A potassium reserve in the soil: non-exchangeable and mineral K
This is a good one. Sand rootzones with low cation exchange capacity (CEC) don’t have a large amount of exchangeable potassium (K), for the simple reason that sands have a low CEC. At the same time, among the essential elements, K is used in relatively large amounts; more K is used by the grass than any other element except for nitrogen.
In response to another post about K, Greg Aspenson asked about K reserves.
My answer was basically, “great question, yes, NEK and mineral K are a reserve, and I’ll blog about it.”
Restating the problem
I’m concerning myself to turf growing in sand. The problem is, sand has low CEC so there is not going to be much exchangeable K. Yet the grass uses a lot of K compared to other elements, so one naturally wants to be sure the grass is supplied with enough K. How can a turf manager navigate this without making egregious mistakes? In this case massive over-application of K fertilizer is one egregious mistake, and in the other direction, turf that suffers from K deficiency is another egregious mistake.
I describe a solution at the end, but first, some surprising research results.
What would you expect to happen if you took eight different sands from around the USA and grew Penncross creeping bentgrass in them, if those sands all had negligible levels of exchangeable K? This experiment happened, and the sands had K ranging from the lowest one at 2 ppm to the highest at 16 ppm.1 That’s not very much K at all.
What would you expect to happen if bentgrass was grown in those sands in many different pots? Some never had K fertilizer applied, and some did have K fertilizer applied. Remember, these are quite low values of K in the soil. Of the eight different sands, how many do you think would grow more with the added K fertilizer? All of them? Half of them?
The correct answer is one. Only a single one of those sands (which had soil test K of 4 ppm) had higher clipping yield when K fertilizer was added.
What about roots? In this case, three out of the eight sands had more root growth when K fertilizer was added.
The experiment, of course, is Dest and Guillard’s “Bentgrass response to K fertilization and K release rates from eight sand rootzone sources used in putting green construction.”
In the results, they wrote:
The amount of K removed by the bentgrass was greater than the available K on the cation exchanges sites on all rootzone sources except for the Kansas rootzone source. This indicates that a substantial amount of K uptake by the bentgrass is coming from structural forms with as much as 9 times the K taken up by bentgrass than on the exchange sites …
The results of the study suggest that release of K from primary minerals contained in some sands used in rootzone mixes is occurring at rates which satisfy bentgrass requirements for K.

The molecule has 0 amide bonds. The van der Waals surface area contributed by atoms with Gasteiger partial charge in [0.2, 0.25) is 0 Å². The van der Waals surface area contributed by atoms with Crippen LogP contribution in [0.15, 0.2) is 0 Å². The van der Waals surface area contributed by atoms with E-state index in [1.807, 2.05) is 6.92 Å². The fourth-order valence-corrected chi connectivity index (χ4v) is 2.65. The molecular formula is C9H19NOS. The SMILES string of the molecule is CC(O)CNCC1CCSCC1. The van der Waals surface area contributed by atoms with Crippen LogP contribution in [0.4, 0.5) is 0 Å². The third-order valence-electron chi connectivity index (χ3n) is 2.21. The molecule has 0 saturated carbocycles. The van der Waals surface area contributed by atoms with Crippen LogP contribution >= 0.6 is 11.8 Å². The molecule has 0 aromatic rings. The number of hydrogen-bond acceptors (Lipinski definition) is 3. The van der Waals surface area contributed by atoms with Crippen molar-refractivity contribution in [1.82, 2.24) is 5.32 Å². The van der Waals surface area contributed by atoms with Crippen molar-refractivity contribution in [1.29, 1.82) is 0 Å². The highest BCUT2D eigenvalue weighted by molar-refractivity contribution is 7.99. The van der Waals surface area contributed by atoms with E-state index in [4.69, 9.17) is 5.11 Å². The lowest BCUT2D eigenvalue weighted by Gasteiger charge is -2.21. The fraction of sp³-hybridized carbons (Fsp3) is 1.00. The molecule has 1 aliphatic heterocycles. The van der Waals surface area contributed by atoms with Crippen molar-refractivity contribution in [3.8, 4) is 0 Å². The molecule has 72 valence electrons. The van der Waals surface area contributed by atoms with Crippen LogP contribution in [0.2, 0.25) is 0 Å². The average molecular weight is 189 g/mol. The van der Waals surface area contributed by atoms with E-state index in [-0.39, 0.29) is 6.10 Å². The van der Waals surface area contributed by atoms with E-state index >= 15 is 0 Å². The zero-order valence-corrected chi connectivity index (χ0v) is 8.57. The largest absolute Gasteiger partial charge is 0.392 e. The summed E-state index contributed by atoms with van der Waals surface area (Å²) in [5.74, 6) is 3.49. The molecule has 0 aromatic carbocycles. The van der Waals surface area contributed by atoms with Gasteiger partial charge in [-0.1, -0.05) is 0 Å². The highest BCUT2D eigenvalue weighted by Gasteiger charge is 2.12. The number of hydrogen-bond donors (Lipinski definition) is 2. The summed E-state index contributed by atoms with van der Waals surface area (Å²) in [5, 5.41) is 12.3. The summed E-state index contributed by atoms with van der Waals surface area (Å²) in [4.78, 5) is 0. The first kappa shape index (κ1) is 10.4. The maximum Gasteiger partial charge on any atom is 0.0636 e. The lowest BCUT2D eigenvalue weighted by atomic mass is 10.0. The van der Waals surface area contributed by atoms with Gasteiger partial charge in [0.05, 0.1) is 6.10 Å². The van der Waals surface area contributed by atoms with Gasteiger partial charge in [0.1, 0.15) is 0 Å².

This is head-shaking because the soil test K in those sands is low, the grass is using more K than is present on the exchange sites, and the grass is also not responding to K fertilizer addition in more than half of those sands.
That’s the first head-shaking result. How about this for a second one. This is Bier et al.’s “A long term evaluation of differential potassium fertilization of a creeping bentgrass putting green.”
‘Penn A4’ creeping bentgrass was grown in a sand rootzone for six years and was maintained as a putting green. Some plots of this green got K fertilizer, and some did not.
After six years,
It was surprising to find that after six growing seasons of not adding K to control treatments, while continually removing K (via clipping removal), that visual K deficiency symptoms were not observed and yield was unaffected among treatments.
They also measured total soil K.
Using total soil K, we observed that the total soil K content was increasing by about 50 mg kg-1 soil yr.-1, despite regular removal of K in clippings.
They found that this increase in total K was coming from the mineral K applied in topdressing sand, and that this mineral K was supplying enough to meet all the plant requirements for K.
When one thinks about the results of these experiments, it’s apparent that routine soil tests for exchangeable K will often identify sand rootzones as likely to respond to K fertilizer, when in fact many of these sand rootzones may not respond to K fertilizer.
A practical solution
If I test a site for the first time, I’ll be conservative and make a recommendation based on the MLSN guidelines. I’m trying to prevent two egregious mistakes, and this does that by preventing deficiency and also avoiding massive over-application of K.
After that initial recommendation, I’ll look at how K changes in the soil over time, and compare that to the expected change in soil K over time given the quantity of N and K fertilizer that have been applied. Future recommendations are then made based on an idiosyncratic method2 that I have yet to formalize, in which I adjust the K fertilizer recommendation based on whether the soil K is dropping more or less than expected, and on the grass type.
This was by 1 N ammonium acetate extraction; expect Mehlich 3 values for K to be about 20% higher. ↩︎
Clearly a nice project for me to work on, to formalize this. Mehlich 3 extracts more K than 1 N ammonium acetate, so there is an opportunity to use Mehlich 3 K as crude index of NEK and K supplying power of sand rootzones. I think. ↩︎